I am continuing to muddle over the comments regarding Contemporary Landscape Photography and the idea of appearing neutral in the presentation of the visual facts. And perhaps what it means to be objective. Taking this from a different mental perspective may help me, that is, what is a Great Landscape Photograph? I think that the use of the work ‘Contemporary’ may be bringing too much mental/emotional baggage along with it.
At the end of the day, I think that the Great landscape photographs taken now will be at some point judged to be the great ‘Contemporary’ photographs of this period. Which is to say, can we really evaluate today what should be called a ‘Contemporary’ photograph? Don’t we need some time and space to make that evaluation? I am really not sure, as by no means am I an expert on this.
Another way to talk about today’s Great Landscape Photography, is the landscape photography that appears differenttoday than most other landscape photography that is the ‘norm’ to now. In this case, I am using the word ‘different’ in what I hope is in a more positive way than my earlier sarcasm. Maybe a landscape photograph brings new ideas to the forefront, show you what you had not seen before, provides insights to cultural aspects that you were not aware of or help you better understand yourself?
Or as Mark Hobson states: I give the viewer room to move, both emotionally and intellectually.
Different may also be a landscape image is devoid of the Wow!factor to shock and awe you. To visualize this, think of most Hawaiian sunset photographs with the saturation really cranked up. The colors just about melt your monitor down. Or other landscape images that seem to get by on almost color along. Don’t get me wrong, that were periods when color was the subject, but that time has past, thus not within the current definitions of Great Landscape Photography.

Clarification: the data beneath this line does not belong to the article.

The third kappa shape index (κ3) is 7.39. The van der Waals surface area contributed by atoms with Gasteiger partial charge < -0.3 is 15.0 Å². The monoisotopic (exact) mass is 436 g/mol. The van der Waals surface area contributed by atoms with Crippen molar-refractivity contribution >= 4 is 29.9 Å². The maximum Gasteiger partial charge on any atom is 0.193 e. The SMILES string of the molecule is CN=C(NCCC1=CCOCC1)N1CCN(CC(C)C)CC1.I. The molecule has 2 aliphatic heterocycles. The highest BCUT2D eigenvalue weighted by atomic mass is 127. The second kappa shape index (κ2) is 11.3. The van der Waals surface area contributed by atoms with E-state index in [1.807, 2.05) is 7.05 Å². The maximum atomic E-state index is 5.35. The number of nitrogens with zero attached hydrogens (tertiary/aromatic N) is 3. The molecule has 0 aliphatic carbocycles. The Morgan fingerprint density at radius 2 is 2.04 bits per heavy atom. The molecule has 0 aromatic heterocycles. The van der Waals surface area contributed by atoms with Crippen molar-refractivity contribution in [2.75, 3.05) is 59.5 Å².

Okay, I know that perhaps some of you disagree, because its the viewer who ultimately decides what is a great landscape photograph and the Hawaiian sunset photographs sell a ton and many folks love them to death. But would another beautiful sunset be considered today as a great landscape photograph? I don’t think that it would pass the test of time.
Which takes me to the question of who decides what makes a great landscape photograph? Not to belabor this point, but part is you, who took the photograph. Part are those who can put the landscape photograph in a greater context, be they critics, publishers or other writers. Part are those who are the audience, be they collectors or those who frequent galleries or just everyone who is not the photographer.
So what the heck does that mean for us? First, it means we need to be thinking about what it is we want to accomplish if we are indeed wanting to make great landscape photographs. To spend some time reviewing what has come before us. What worked and what did not work. Are there some unanswered questions? How can you answer these questions? And that what you do will probably look different, and many will not understand what it is you are trying to do, even if you tell them. So you may get some connections with folks, you may not, and it can be difficult to forge ahead when it seems all you get is what the heck are you DOING?? That is awful (or worse!). And you may decide it end up being a failure anyhow. But hopefully, you learned something that may be the kernel of experience that can take you forward to new things.
Perhaps even great landscape photography!
Best regards, Doug